Historically, in the cases of criminal poisoning, the most decisive element of expert medico-legal knowledge was chemical evidence. This, more than any other method, enabled the toxicologist, to claim with a high degree of probability that a poisoning took place. The ability to provide chemical proof in a case of criminal poisoning was a crucial feature of the toxicologist’s suite of expertise because it thwarted the design of one unique feature of the criminal act, that of concealing the instrument of violence as is insidiously common. Most of all, the power of chemical proof lay in its capacity to ‘demonstrate’ to a legal audience via extracting and demonstrating poison from the body of the victim. The maneuvers of toxicologists to bring poison from ‘invisible’ to ‘visible’ in the body of the victim allowed the law to judge — with enough circumstantial evidence at hand — the accused as guilty or not guilty. Aesthetics was translated into, and transferred over to the conditions for a judgment to emerge.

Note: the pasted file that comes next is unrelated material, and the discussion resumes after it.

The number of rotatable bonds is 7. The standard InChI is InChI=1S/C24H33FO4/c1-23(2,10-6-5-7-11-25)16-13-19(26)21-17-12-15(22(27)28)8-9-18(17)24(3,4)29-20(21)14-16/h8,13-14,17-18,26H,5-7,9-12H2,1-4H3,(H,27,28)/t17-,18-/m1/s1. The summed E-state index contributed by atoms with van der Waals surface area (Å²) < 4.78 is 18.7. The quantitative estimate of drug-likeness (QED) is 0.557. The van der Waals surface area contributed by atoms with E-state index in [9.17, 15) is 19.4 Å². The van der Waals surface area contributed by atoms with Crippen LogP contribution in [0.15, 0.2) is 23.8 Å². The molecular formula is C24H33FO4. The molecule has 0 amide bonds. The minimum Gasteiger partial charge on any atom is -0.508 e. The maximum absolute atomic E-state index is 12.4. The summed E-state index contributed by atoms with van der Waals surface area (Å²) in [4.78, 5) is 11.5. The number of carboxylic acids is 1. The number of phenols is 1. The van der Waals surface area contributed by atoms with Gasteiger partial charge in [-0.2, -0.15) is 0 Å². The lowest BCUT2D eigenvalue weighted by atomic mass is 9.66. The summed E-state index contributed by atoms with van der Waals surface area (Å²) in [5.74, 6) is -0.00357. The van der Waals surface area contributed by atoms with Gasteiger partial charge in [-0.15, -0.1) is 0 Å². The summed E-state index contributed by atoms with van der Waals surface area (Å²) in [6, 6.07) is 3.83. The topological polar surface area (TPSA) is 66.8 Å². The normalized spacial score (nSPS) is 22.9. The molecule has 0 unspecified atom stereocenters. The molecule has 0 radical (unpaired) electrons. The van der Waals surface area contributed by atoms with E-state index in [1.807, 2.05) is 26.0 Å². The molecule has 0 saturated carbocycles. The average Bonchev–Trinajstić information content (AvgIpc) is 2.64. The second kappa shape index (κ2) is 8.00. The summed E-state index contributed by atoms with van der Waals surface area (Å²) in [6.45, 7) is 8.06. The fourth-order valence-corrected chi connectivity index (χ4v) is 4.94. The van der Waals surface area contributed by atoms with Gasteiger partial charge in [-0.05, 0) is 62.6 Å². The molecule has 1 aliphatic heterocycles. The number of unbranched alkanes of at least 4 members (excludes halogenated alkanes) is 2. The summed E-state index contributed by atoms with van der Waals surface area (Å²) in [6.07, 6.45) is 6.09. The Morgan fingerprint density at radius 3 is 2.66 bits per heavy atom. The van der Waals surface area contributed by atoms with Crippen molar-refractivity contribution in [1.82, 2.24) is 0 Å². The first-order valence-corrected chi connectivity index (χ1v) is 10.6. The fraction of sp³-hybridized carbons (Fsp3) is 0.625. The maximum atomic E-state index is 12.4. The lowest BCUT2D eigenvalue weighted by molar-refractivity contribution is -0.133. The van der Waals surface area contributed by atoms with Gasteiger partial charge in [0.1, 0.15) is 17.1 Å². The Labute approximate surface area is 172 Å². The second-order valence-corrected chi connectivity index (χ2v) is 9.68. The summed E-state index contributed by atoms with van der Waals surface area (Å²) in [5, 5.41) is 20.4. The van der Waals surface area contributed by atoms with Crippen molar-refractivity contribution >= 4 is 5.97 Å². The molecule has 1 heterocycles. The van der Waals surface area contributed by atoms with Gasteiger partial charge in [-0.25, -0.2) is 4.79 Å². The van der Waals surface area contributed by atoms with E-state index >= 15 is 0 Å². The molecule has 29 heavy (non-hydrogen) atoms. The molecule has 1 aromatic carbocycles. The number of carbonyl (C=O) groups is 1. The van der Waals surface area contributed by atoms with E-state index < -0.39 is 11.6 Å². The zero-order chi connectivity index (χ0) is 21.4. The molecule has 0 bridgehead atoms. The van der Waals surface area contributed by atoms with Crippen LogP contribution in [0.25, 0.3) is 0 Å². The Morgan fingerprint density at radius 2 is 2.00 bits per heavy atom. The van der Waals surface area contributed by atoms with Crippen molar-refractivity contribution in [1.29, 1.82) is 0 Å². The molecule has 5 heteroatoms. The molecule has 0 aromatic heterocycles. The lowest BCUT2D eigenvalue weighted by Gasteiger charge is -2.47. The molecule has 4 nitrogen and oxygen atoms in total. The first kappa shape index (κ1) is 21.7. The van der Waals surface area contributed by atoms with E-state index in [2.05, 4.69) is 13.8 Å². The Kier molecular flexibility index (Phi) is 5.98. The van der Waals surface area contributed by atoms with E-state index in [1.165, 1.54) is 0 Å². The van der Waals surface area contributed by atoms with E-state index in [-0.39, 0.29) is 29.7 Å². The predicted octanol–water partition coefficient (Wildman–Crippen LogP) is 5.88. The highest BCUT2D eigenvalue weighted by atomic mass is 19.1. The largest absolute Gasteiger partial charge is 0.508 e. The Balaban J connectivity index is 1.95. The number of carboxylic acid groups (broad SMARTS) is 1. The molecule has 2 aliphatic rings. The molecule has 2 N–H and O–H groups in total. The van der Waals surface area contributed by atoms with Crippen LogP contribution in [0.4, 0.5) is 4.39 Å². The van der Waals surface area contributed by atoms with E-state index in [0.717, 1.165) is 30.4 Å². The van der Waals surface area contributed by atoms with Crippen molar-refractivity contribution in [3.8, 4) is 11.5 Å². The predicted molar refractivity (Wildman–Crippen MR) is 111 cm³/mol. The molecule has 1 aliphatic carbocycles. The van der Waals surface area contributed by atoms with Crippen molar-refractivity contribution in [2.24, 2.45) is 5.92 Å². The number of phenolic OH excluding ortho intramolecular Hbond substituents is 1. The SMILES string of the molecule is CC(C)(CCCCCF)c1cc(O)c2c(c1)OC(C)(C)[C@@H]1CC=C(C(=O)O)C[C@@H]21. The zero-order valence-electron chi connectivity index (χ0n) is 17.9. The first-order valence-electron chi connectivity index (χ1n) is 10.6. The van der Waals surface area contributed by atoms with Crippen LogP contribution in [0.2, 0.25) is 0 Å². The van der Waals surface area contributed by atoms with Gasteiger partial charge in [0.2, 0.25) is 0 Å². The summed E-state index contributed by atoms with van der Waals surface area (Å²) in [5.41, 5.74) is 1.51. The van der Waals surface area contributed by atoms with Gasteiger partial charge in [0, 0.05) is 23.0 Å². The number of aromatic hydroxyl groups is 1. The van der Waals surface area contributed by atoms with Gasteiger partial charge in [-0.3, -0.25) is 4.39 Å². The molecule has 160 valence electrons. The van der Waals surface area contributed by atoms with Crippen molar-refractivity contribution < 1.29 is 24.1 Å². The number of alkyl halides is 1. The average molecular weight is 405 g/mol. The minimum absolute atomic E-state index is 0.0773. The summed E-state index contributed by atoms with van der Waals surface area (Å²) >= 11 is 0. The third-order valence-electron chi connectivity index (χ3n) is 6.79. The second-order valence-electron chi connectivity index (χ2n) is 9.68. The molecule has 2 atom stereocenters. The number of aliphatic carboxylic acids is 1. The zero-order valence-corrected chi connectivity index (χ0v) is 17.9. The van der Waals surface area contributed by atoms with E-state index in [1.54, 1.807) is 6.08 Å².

In forensic presentations of evidence, making the trace of a crime visible is not mere information but is a matter of persuasion. As a presentation to the senses, it is persuasive of judgment. In Western jurisprudence the corpus delicti (the body of the crime) refers to the principle that a crime must be proven to have occurred before a person can be convicted of committing that crime. Invoked in murder investigations, the best evidence for establishing crime is the body of the deceased and the cause of death. In this sense, the term also describes the evidence that proves that a crime